Our research group is interested in methodological improvements and practical aspects of X-ray structure determination and analysis,
and in particular in the electron density distribution of solids. Our focus and area of expertise is the inclusion of the non-spherical
electron density in structural models of "small-molecule" (up to 1000 atoms) crystal structures. However, it is the discipline
of chemistry that provides us with a broader framework of phenomena and questions. One theme uniting the different branches of chemistry
- organic, biological, medicinal and inorganic - is structure.
X-ray structure analysis is also a playground for the application of computational chemistry, in that it provides real-life examples for study, comparison and verification.
Only the mutual exchange of information between experiment and theory enables to distinguish
between manifestations of thermal motion and electron density in the solid state. Therefore our studies require the application of advanced
computational methodology. Modern computer programs based on quantum mechanics and molecular mechanics are central tools that we use, methods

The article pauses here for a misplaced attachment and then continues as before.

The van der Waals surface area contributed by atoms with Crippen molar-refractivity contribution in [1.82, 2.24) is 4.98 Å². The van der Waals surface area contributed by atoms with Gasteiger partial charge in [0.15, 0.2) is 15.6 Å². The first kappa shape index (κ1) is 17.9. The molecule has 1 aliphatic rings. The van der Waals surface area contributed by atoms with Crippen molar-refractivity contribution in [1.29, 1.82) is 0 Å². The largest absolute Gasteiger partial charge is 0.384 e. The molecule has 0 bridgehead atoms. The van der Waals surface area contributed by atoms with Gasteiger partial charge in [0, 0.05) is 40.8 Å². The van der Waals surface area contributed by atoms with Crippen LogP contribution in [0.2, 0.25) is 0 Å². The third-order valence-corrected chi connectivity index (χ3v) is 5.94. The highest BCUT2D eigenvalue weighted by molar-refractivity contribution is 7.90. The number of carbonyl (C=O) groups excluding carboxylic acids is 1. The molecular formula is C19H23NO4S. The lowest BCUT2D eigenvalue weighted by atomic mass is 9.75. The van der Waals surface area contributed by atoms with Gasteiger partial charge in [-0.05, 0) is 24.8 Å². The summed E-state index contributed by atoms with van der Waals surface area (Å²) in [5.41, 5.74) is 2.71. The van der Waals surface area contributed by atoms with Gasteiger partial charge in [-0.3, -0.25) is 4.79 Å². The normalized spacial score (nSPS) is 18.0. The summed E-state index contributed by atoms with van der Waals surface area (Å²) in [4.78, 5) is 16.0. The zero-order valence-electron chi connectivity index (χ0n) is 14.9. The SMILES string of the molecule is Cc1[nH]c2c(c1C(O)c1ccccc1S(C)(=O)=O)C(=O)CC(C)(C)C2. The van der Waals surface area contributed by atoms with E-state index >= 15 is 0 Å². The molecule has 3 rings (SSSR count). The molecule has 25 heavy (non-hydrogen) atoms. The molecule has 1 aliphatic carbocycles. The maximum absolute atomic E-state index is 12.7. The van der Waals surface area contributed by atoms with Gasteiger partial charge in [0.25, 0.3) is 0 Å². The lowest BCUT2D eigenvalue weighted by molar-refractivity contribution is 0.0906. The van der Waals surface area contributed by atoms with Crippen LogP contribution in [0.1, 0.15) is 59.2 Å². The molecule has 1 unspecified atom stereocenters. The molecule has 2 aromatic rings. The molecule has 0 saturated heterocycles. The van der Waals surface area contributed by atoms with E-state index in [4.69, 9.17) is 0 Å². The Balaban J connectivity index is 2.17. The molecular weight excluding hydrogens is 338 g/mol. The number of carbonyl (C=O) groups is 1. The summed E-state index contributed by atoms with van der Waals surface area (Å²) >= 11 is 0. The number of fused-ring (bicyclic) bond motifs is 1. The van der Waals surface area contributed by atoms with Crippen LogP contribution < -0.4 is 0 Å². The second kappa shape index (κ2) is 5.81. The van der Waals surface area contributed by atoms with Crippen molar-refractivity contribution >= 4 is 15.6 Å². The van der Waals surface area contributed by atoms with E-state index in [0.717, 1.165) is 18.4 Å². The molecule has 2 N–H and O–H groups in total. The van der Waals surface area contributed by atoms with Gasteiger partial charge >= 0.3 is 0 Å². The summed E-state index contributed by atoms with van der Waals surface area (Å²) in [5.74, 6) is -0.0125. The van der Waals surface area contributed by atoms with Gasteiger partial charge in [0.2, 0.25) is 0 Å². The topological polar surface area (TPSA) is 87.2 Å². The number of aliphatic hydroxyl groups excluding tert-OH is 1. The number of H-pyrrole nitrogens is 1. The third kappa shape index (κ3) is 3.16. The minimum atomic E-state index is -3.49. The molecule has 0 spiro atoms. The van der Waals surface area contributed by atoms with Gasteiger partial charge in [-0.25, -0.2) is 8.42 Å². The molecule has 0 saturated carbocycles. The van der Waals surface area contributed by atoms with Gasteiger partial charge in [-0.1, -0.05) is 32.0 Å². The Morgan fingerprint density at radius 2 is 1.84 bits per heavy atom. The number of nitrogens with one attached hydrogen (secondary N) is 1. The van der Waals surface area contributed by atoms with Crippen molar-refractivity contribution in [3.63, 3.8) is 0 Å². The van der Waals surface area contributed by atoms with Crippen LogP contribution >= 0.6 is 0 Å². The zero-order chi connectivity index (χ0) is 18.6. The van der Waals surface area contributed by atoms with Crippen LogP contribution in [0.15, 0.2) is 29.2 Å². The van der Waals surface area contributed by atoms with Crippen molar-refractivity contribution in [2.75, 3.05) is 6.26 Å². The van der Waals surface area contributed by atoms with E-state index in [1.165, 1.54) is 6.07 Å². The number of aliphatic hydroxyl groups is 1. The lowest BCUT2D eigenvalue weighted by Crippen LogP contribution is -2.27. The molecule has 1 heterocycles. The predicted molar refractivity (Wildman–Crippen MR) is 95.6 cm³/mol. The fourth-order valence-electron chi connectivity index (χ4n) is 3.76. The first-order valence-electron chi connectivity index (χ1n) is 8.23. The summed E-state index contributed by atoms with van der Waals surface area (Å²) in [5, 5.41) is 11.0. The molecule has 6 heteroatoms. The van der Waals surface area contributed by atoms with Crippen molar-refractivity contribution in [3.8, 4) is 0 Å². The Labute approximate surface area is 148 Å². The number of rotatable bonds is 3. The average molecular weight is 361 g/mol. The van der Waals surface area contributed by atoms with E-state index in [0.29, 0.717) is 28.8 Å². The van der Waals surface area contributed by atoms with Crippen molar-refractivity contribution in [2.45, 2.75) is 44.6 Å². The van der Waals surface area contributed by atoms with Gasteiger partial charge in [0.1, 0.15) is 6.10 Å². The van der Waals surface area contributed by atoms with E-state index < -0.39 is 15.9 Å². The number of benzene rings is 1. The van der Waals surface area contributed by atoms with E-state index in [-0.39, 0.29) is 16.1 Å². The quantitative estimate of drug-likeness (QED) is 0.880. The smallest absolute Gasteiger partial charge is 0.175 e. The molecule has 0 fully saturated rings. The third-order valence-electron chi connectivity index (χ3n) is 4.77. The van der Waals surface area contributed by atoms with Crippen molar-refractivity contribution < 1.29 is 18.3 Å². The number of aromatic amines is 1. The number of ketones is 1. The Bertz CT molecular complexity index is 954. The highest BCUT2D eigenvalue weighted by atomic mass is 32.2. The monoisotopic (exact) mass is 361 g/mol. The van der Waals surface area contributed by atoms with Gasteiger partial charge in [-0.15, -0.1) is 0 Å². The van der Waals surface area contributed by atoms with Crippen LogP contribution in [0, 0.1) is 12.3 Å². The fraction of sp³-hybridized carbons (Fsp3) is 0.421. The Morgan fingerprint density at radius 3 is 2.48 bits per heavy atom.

that are complemented by preparational chemistry and crystallisation in the laboratory.
Last but not least it is the diffraction experiment itself that X-ray structure analysis is based upon. In order to "measure"
the electron density and to derive molecular structure of a compound of interest each time such an experiment needs to be carried out. Obtaining
chemical insight and attempting to arrive at a deeper understanding of the phenomena observed in such experiments is the ultimate motivation
for our studies. For more detailed information the reader is referred to our publication list. The work listed there has often involved
collaboration partners, and some them are referred to here.